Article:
: People criticize DOS mostly because of its memory management. DOS is
: build with the idea that you'll never need more than 640kB of RAM.
: This means that no DOS program can be bigger than that amount. As a
: consequence of this, when PC's started getting more memory solutions
: needed to be found to access that additional memory (hence the EMS
: and XMS drivers).
: Also DOS names have to be in the 8.3 format, which made naming
: documents often difficult.
Good points. I find the 8.3 naming requirement particularly troublesome, however, I don't thing it bothered me until Windows began supporting long file names. In fact I came to DOS from a mainframe environment that allowed only 6 character names, so 8.3 was a great improvement. Meanwhile at home my Commodore 64 allowed 16 character names.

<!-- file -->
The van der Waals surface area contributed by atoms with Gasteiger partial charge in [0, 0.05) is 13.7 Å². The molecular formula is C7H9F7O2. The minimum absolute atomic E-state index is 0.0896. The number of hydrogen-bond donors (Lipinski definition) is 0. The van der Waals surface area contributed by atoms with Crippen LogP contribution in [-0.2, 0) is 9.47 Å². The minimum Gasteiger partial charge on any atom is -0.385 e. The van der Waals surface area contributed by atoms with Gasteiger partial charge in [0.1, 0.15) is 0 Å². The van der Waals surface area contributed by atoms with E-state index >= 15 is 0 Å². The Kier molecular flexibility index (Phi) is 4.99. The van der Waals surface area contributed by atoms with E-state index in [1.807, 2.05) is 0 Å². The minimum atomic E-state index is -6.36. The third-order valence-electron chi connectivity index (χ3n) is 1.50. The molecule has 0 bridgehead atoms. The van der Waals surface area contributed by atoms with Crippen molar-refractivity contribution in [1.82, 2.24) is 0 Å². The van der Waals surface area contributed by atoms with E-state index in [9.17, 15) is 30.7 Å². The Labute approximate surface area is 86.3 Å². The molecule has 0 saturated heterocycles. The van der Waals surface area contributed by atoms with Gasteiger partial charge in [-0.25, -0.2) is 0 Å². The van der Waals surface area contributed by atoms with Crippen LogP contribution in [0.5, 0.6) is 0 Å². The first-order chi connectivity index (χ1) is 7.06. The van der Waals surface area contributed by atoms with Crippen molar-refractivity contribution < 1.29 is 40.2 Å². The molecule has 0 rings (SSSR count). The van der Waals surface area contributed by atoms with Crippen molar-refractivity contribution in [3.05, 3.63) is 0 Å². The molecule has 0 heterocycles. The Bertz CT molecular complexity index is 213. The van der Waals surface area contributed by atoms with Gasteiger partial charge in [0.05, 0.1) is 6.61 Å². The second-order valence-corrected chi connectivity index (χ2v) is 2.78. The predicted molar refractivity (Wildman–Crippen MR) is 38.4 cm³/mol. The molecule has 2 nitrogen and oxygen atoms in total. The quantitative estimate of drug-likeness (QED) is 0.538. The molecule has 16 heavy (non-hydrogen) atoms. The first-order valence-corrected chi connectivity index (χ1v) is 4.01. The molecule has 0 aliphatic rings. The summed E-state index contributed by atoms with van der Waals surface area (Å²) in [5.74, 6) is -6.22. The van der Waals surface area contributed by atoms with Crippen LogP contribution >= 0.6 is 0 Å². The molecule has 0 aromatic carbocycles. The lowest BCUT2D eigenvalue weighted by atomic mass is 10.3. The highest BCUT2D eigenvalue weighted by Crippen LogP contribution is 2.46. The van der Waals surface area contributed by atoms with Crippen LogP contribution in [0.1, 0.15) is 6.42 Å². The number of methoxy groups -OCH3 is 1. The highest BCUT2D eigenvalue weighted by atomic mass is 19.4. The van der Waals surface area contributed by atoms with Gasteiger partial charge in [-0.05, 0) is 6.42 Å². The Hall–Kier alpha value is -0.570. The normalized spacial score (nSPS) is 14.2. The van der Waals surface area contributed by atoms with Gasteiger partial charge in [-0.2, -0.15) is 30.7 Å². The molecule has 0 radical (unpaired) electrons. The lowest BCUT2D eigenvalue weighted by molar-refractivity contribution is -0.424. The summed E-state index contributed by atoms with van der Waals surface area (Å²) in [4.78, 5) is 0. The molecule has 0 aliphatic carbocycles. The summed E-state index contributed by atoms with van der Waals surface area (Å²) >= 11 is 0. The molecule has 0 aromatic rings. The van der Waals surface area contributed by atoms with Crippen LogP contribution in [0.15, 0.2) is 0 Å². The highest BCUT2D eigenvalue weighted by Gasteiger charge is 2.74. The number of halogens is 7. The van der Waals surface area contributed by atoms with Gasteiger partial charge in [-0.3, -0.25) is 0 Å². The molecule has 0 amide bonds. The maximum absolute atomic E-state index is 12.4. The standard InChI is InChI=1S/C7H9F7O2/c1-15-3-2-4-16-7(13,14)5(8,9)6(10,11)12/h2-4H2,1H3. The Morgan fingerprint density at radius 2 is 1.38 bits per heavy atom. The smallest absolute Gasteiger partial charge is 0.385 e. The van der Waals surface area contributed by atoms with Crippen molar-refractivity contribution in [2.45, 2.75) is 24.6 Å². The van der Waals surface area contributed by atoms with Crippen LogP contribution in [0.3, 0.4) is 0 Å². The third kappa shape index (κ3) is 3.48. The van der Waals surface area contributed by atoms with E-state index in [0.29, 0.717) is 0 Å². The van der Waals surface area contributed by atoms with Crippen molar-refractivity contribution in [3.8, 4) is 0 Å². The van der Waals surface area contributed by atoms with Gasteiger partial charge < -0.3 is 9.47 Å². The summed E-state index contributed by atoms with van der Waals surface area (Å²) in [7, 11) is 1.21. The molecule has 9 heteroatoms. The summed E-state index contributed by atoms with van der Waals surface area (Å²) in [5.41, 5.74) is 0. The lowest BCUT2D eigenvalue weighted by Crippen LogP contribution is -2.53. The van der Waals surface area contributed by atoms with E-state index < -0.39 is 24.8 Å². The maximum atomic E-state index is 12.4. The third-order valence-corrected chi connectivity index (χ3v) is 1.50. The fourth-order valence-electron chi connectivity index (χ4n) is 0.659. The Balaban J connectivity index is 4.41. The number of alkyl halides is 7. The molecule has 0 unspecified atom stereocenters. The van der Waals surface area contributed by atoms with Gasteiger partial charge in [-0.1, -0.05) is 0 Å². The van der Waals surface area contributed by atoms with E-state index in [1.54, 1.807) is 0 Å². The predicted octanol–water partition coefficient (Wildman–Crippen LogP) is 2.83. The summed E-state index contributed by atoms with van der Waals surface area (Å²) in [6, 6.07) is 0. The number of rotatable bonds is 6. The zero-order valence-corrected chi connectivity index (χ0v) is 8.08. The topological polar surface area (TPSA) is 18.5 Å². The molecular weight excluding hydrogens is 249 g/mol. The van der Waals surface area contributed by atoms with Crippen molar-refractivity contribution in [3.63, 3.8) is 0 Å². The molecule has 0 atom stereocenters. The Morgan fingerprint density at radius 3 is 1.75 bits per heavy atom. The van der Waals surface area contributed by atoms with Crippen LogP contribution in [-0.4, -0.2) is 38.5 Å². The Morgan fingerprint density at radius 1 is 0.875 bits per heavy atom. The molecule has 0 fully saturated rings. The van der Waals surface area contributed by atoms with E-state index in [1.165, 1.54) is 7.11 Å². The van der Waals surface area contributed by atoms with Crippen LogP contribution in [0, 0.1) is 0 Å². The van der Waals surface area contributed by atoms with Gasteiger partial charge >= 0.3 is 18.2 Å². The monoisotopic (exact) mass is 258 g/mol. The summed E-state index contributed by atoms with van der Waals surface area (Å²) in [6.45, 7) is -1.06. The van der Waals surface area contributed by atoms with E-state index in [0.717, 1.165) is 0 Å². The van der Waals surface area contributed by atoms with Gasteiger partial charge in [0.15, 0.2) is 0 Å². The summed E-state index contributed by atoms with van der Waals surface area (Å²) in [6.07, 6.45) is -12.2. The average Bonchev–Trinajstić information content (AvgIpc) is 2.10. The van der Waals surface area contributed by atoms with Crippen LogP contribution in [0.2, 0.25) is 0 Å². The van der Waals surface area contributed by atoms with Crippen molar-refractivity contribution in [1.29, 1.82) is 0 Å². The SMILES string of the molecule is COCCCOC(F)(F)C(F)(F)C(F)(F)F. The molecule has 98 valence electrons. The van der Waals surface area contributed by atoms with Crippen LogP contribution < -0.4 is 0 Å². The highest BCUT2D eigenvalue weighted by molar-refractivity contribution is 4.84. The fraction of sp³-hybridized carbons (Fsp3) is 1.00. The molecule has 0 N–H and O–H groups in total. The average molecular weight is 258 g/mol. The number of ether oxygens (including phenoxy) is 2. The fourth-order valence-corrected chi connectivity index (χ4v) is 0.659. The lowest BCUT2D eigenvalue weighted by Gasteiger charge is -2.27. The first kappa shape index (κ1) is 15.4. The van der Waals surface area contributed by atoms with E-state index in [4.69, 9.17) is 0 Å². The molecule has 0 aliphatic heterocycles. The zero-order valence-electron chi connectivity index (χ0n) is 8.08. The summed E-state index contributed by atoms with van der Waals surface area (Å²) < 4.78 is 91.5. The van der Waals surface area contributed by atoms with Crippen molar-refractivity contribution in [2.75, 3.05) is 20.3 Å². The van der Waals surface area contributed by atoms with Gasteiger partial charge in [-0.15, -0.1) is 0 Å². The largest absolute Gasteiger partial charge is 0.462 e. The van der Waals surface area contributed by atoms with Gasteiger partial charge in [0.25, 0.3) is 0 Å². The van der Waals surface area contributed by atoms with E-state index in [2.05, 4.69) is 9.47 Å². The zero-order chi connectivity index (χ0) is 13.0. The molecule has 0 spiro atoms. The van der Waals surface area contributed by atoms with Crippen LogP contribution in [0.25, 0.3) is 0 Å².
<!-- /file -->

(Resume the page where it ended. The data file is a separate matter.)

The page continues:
I don't remember how much memory the mainframe I was working on had but I do know that each individual user could access only 64k, so having access to 640k on my DOS machine put me in hog heaven. Even in those days, when Gates "640k is enough for anybody" statement was right on, people were bad mouthing DOS. I've never understood why.
Both the 640k limit and the lack of long file names is something that MicroSoft probably would have addressed had they continued to develop DOS but they didn't.